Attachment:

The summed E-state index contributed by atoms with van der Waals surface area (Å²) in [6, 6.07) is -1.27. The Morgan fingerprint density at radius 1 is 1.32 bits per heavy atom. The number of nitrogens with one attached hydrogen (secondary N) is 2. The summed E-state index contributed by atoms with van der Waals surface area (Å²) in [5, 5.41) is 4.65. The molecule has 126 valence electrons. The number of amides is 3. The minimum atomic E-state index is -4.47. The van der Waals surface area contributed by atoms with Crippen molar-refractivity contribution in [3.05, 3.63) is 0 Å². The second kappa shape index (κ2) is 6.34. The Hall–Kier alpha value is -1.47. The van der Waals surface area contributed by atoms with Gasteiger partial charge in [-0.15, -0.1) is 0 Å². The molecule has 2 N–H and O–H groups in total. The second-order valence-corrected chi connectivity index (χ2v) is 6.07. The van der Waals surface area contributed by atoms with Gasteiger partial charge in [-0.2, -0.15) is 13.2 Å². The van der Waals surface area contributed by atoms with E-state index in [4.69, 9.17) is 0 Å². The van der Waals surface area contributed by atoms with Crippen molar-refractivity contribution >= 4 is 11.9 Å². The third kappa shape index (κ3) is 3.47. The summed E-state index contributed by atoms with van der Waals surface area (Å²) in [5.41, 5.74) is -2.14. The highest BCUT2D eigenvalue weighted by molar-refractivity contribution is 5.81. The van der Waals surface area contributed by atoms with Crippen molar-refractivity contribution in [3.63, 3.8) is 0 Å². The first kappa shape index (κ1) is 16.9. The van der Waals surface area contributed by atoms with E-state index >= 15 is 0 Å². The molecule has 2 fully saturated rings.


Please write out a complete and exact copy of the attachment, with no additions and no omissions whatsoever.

The summed E-state index contributed by atoms with van der Waals surface area (Å²) in [6, 6.07) is -1.27. The Morgan fingerprint density at radius 1 is 1.32 bits per heavy atom. The number of nitrogens with one attached hydrogen (secondary N) is 2. The summed E-state index contributed by atoms with van der Waals surface area (Å²) in [5, 5.41) is 4.65. The molecule has 126 valence electrons. The number of amides is 3. The minimum atomic E-state index is -4.47. The van der Waals surface area contributed by atoms with Crippen molar-refractivity contribution in [3.05, 3.63) is 0 Å². The second kappa shape index (κ2) is 6.34. The Hall–Kier alpha value is -1.47. The van der Waals surface area contributed by atoms with Gasteiger partial charge in [-0.15, -0.1) is 0 Å². The molecule has 2 N–H and O–H groups in total. The second-order valence-corrected chi connectivity index (χ2v) is 6.07. The van der Waals surface area contributed by atoms with Gasteiger partial charge in [-0.2, -0.15) is 13.2 Å². The van der Waals surface area contributed by atoms with E-state index in [4.69, 9.17) is 0 Å². The van der Waals surface area contributed by atoms with Crippen molar-refractivity contribution >= 4 is 11.9 Å². The third kappa shape index (κ3) is 3.47. The summed E-state index contributed by atoms with van der Waals surface area (Å²) in [5.41, 5.74) is -2.14. The highest BCUT2D eigenvalue weighted by molar-refractivity contribution is 5.81. The van der Waals surface area contributed by atoms with Crippen molar-refractivity contribution in [3.63, 3.8) is 0 Å². The first kappa shape index (κ1) is 16.9. The van der Waals surface area contributed by atoms with E-state index >= 15 is 0 Å². The molecule has 2 fully saturated rings.